Staunton, February 17 – As recent events have shown, the increasing propensity of the former Soviet republics to go their own way and even to directly oppose the Russian Federation can create serious problems for Moscow, but a more serious threat is now looming – the possibility that these countries will create multi-national organizations hostile to Moscow.
That is the judgment of the editors of Nezavisimaya gazeta in a lead article today in response to indications that GUAM – the acronym for Georgia, Ukraine, Azerbaijan and Moldova who now make it up – is seeking to make the transition from a talk shop to “a fist” that can defend them against Russia (ng.ru/editorial/2017-02-17/2_6932_red.html).
“Twenty years ago,” the editors say, “this structure was created with a pro-Western orientation and several of its members attempted to develop regional cooperation against Russia, but open opposition did not suit all of them” and the group was reduced to “a club of friends’ with summits but without the capacity to act collectively.
Today, however, after the events in Ukraine and Georgia, some in GUAM are seeking to revive the grouping’s initial purpose as a union opposed to Russia and as one with close ties to the West and to Japan, countries that can help GUAM members individually and collectively.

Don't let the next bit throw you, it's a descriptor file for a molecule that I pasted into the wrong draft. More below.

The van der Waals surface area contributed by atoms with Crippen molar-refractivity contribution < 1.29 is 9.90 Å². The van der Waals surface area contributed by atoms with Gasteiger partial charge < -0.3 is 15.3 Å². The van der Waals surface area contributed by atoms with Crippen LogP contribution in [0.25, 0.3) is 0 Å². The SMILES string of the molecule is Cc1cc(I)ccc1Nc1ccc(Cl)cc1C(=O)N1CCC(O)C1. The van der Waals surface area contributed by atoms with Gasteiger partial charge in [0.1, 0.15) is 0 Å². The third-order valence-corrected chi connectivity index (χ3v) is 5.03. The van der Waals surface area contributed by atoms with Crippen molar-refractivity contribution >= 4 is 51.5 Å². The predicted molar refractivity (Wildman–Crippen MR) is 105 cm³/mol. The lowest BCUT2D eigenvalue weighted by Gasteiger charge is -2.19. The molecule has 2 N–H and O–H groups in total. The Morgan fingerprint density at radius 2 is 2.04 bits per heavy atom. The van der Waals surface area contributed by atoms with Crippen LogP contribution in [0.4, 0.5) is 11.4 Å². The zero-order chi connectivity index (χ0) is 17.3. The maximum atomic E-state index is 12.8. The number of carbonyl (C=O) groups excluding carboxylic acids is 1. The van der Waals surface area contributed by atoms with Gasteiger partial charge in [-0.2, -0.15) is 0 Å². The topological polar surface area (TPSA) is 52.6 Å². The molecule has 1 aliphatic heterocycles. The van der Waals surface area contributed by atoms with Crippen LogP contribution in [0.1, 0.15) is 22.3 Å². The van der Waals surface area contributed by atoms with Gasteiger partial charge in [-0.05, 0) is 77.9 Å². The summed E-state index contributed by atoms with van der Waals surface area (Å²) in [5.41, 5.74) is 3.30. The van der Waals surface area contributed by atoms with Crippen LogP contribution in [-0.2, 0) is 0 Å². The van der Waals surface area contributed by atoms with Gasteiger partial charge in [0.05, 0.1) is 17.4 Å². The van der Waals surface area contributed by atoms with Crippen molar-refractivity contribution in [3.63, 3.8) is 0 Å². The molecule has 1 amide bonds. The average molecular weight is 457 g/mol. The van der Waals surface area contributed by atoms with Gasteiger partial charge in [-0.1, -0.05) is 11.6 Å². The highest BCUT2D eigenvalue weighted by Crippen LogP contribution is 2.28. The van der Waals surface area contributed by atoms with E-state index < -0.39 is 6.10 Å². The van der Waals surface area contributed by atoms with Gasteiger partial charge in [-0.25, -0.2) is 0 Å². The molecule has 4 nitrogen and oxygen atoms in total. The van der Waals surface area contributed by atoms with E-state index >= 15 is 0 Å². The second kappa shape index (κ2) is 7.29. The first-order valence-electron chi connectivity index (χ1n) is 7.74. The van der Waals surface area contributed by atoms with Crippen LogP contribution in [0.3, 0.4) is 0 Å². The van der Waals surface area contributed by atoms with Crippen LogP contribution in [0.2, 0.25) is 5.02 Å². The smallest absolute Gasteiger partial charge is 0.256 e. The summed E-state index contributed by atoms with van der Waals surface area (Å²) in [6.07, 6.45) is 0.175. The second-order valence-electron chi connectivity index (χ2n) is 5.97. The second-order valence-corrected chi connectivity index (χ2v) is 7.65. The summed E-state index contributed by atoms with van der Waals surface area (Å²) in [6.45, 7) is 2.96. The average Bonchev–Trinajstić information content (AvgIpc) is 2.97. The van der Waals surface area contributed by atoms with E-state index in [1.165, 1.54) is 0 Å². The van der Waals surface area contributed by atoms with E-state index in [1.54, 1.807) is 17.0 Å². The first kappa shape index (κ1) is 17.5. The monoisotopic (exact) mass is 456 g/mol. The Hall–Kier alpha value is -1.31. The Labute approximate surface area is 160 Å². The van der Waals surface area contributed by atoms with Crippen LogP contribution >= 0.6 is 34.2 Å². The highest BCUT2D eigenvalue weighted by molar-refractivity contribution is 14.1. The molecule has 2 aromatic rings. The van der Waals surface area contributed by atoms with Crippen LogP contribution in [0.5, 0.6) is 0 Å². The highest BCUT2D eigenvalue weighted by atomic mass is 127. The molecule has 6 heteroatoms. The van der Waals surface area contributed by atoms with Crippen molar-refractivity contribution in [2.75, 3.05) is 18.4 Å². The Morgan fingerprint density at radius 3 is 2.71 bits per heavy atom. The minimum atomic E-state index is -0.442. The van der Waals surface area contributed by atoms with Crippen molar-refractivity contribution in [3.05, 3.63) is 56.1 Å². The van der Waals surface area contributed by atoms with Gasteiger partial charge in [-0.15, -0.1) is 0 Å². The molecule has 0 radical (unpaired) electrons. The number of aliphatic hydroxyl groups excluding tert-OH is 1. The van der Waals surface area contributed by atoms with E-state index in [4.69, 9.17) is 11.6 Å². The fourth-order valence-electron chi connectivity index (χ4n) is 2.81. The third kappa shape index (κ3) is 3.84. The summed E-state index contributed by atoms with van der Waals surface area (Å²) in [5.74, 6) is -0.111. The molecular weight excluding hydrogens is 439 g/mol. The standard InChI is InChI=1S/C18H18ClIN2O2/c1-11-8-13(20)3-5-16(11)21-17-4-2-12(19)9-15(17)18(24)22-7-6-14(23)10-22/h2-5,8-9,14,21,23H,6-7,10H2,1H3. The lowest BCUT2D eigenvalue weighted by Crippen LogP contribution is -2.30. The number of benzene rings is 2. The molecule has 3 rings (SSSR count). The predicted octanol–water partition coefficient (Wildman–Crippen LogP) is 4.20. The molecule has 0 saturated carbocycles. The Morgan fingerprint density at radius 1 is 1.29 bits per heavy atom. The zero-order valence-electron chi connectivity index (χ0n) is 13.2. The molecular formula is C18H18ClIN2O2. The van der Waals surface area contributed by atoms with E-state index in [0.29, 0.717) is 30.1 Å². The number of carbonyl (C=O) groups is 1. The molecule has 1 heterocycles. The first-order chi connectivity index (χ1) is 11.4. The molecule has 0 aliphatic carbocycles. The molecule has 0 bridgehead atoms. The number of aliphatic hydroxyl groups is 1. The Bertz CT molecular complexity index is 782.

It is worth noting, the paper continues, that “all the GUAM countries are united by the existence of conflicts,” in three cases, frozen ones, in one, an ongoing clash. All have unresolved territorial disputes. And all have a more or less complicated and conflict-ridden relationship with Russia as a result.
Most GUAM member states or significant portions of each want to become NATO members. And consequently, Nezavisimaya gazeta says, if GUAM does take off and become more significant for its members, then Russia will have “serious problems” and problems that aren’t “somewhere far away but at its own borders.”